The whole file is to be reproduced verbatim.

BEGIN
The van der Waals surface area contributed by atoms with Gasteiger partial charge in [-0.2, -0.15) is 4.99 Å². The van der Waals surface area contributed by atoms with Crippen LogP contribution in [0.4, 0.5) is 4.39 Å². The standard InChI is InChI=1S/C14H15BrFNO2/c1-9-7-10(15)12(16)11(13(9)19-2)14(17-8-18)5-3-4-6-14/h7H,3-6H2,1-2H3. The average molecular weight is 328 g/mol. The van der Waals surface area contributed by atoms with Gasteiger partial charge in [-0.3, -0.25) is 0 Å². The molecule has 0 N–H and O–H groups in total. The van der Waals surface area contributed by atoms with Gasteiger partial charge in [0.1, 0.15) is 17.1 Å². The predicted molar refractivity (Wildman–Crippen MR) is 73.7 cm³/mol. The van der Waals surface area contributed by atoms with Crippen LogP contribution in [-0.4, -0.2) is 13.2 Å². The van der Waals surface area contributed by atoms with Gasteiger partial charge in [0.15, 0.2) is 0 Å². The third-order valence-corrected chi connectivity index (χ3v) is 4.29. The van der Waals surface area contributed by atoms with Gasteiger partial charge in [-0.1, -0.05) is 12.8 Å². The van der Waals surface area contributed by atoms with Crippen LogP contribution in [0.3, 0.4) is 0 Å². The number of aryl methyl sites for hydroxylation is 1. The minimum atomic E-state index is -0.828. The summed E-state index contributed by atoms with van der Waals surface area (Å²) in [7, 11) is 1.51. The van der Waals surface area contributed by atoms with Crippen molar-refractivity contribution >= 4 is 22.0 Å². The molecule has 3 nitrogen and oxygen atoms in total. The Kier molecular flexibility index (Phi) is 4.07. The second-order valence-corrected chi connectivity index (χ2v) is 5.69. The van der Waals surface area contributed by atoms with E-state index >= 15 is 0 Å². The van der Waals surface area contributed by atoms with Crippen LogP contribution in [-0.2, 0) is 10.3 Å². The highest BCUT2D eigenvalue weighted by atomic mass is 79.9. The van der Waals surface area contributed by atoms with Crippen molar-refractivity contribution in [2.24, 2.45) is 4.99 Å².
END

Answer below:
The van der Waals surface area contributed by atoms with Gasteiger partial charge in [-0.2, -0.15) is 4.99 Å². The van der Waals surface area contributed by atoms with Crippen LogP contribution in [0.4, 0.5) is 4.39 Å². The standard InChI is InChI=1S/C14H15BrFNO2/c1-9-7-10(15)12(16)11(13(9)19-2)14(17-8-18)5-3-4-6-14/h7H,3-6H2,1-2H3. The average molecular weight is 328 g/mol. The van der Waals surface area contributed by atoms with Gasteiger partial charge in [-0.3, -0.25) is 0 Å². The molecule has 0 N–H and O–H groups in total. The van der Waals surface area contributed by atoms with Gasteiger partial charge in [0.1, 0.15) is 17.1 Å². The predicted molar refractivity (Wildman–Crippen MR) is 73.7 cm³/mol. The van der Waals surface area contributed by atoms with Crippen LogP contribution in [-0.4, -0.2) is 13.2 Å². The van der Waals surface area contributed by atoms with Gasteiger partial charge in [0.15, 0.2) is 0 Å². The third-order valence-corrected chi connectivity index (χ3v) is 4.29. The van der Waals surface area contributed by atoms with Gasteiger partial charge in [-0.1, -0.05) is 12.8 Å². The van der Waals surface area contributed by atoms with Crippen LogP contribution in [0.3, 0.4) is 0 Å². The number of aryl methyl sites for hydroxylation is 1. The minimum atomic E-state index is -0.828. The summed E-state index contributed by atoms with van der Waals surface area (Å²) in [7, 11) is 1.51. The van der Waals surface area contributed by atoms with Crippen molar-refractivity contribution >= 4 is 22.0 Å². The molecule has 3 nitrogen and oxygen atoms in total. The Kier molecular flexibility index (Phi) is 4.07. The second-order valence-corrected chi connectivity index (χ2v) is 5.69. The van der Waals surface area contributed by atoms with E-state index >= 15 is 0 Å². The van der Waals surface area contributed by atoms with Crippen LogP contribution in [-0.2, 0) is 10.3 Å². The highest BCUT2D eigenvalue weighted by atomic mass is 79.9. The van der Waals surface area contributed by atoms with Crippen molar-refractivity contribution in [2.24, 2.45) is 4.99 Å².